15 days later, release rate in geniposide was elevated due to more micropores appeared on the surface of film after the previous geniposide release and PLGA itself starting degrading. The microporous structure of the carrier made it easier to absorb water and swell, and more micropores exposure also increased the contact area of drug and solvent, so drug was more easily released from the carrier material, accelerating membrane degradation, which might be the main mechanism of geniposide release in later period. Geniposide release in PLGA (50 : 50) was the fastest, but the release in PLGA (75 : 25) was very gentle within 20 days, which meant that PLGA (75 : 25) itself was relatively hard to degrade. In clinical, the situation of drug depleted without complete PLGA (75 : 25) degradation might occur, which might become the risk of inducing thrombosis. It indicated that release behaviors were affected by many factors, not only interrelated with the types of carrier material and diffusion coefficient of drugs, but also closely related to the natural properties of drug itself, the compatibility of drug and carrier material and the dispersed state of drug in carrier material [10].

3.4. The Effects of GLPF (60 : 40) on ECs and SMCs

In the cell culture studies of ECs and SMCs for 1 d and 3 d (Figure 6), the 5% and 10% (w/w) geniposide loaded membranes showed significant promotion activities on ECs proliferation and obviously inhibited SMCs proliferation (). Only 5% geniposide resulted in EC’s remarkable number increase after 12 h culture (). In the other hand, 5% and 10% geniposide played similar inhibition effect on SMCs proliferation (). It meant that the cellular pharmacological effects of geniposide might not be dose-dependent. On contrast, middle dose of 5% geniposide might play stronger activity on ECs proliferation than others in the early stage.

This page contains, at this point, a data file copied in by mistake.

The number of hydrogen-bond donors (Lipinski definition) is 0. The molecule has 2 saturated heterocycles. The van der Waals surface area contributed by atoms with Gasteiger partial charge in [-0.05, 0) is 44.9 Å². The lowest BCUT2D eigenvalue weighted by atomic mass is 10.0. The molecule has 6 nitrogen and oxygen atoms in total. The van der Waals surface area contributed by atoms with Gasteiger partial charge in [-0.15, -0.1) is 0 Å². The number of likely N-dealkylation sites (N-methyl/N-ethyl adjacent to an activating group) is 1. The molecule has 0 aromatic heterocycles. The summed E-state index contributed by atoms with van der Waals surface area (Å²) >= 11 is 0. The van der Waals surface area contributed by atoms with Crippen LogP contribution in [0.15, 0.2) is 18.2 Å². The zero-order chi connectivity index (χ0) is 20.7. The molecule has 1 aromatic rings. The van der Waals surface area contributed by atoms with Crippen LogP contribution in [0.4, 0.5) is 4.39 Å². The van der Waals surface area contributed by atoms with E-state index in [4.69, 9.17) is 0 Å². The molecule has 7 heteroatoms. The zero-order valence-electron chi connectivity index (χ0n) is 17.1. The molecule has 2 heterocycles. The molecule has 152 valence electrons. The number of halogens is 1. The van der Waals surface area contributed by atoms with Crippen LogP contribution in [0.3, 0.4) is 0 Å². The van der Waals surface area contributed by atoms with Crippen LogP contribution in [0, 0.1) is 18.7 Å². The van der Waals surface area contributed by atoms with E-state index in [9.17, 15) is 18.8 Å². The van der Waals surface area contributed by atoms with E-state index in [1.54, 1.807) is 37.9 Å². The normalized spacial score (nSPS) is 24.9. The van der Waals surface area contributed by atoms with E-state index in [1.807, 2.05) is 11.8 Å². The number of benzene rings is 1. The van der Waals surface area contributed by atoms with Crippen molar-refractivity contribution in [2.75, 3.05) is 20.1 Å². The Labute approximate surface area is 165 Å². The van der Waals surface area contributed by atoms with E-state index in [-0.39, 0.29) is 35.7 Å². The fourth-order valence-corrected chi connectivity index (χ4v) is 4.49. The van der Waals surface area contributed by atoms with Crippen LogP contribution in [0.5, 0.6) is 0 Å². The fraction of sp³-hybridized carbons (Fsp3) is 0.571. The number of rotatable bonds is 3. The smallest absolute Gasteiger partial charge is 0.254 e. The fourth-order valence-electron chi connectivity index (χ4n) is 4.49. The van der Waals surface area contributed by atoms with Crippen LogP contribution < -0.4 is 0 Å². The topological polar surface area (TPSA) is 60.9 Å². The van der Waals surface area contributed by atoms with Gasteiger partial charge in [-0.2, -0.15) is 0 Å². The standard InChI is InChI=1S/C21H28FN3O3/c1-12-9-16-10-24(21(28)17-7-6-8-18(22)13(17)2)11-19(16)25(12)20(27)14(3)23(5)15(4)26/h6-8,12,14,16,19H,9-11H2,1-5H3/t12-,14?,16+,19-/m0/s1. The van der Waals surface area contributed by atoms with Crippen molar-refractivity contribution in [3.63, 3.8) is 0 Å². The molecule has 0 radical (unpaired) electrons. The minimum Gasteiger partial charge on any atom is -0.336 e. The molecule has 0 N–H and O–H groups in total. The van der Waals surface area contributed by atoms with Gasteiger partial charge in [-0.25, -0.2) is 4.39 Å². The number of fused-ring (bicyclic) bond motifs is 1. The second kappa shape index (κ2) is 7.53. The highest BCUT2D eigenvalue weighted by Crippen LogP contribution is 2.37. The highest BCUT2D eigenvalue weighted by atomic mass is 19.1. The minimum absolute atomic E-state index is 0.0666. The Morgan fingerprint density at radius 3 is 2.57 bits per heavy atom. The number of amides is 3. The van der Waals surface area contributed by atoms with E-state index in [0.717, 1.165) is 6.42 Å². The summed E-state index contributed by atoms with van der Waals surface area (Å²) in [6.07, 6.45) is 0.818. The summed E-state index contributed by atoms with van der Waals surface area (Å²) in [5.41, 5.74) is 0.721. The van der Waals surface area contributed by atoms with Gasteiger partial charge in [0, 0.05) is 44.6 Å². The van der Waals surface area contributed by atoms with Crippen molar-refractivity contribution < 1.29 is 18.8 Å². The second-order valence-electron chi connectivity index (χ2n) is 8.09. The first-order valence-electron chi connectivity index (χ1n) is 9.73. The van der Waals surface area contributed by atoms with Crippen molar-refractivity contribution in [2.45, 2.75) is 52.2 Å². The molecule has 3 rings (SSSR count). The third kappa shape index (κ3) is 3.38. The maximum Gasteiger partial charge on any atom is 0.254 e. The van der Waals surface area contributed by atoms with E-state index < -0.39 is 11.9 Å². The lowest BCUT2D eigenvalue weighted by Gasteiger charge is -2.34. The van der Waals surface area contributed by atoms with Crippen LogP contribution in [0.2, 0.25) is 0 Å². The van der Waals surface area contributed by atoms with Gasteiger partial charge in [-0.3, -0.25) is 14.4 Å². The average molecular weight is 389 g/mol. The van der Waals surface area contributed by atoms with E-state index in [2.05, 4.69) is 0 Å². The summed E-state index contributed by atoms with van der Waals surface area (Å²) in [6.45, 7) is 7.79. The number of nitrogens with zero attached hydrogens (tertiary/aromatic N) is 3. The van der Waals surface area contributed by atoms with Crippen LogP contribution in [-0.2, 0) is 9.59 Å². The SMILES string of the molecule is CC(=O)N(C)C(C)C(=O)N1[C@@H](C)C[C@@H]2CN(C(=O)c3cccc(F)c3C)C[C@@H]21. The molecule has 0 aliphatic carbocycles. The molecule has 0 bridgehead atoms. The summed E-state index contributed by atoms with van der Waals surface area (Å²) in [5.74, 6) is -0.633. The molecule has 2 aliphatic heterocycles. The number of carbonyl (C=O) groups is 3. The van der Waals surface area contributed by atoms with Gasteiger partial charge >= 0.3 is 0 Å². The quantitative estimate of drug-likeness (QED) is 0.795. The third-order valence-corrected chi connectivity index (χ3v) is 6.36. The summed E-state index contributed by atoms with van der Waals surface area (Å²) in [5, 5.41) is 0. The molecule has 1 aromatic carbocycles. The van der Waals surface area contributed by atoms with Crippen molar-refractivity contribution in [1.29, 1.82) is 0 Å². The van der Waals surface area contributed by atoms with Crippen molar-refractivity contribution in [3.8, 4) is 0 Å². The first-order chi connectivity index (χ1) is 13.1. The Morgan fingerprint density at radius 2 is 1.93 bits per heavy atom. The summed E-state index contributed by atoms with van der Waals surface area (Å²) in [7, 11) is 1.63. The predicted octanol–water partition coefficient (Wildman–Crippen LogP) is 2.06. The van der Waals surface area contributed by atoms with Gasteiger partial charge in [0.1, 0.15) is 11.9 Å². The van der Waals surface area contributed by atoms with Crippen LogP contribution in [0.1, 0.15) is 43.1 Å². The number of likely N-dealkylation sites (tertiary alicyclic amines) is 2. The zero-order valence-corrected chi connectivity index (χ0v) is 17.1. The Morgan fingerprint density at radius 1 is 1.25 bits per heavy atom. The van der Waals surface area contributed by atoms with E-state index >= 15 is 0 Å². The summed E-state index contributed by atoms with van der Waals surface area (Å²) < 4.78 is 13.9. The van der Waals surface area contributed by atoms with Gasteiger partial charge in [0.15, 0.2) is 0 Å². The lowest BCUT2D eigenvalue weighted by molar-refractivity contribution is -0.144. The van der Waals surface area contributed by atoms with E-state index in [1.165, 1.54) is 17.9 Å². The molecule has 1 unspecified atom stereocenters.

4. Conclusion

For the significant solubility differences between geniposide and PLGA polymer carrier without relevant reports before, the screening of cosolvent for geniposide and PLGA was the key point for the whole formation process of membrane. In the preparation process of membrane, the evaporation rate of solvent impacted membrane thickness greatly, so strict control on the evaporation rate of solvent was very important. As the degradation of polymer carrier was influenced by the thickness and smoothness of membrane, the uniformity and smoothly flat was required for membrane. Thats why it was necessary to control the hardness, thickness, surface smoothness, and apparent shape of membrane with high requirements. Therefore, the entire deposition process of membrane formation should be strictly controlled. All these physical characterizations of polymer membrane (XRD, FTIR, TG, SEM) provided some experimental evidences for the animal or even clinical application of GLPF stents. It might offer another possibility in the form of drug-film stents for the treatment of stent-related vascular restenosis. Meanwhile, it was also a significant innovation for new types of drug-film stents.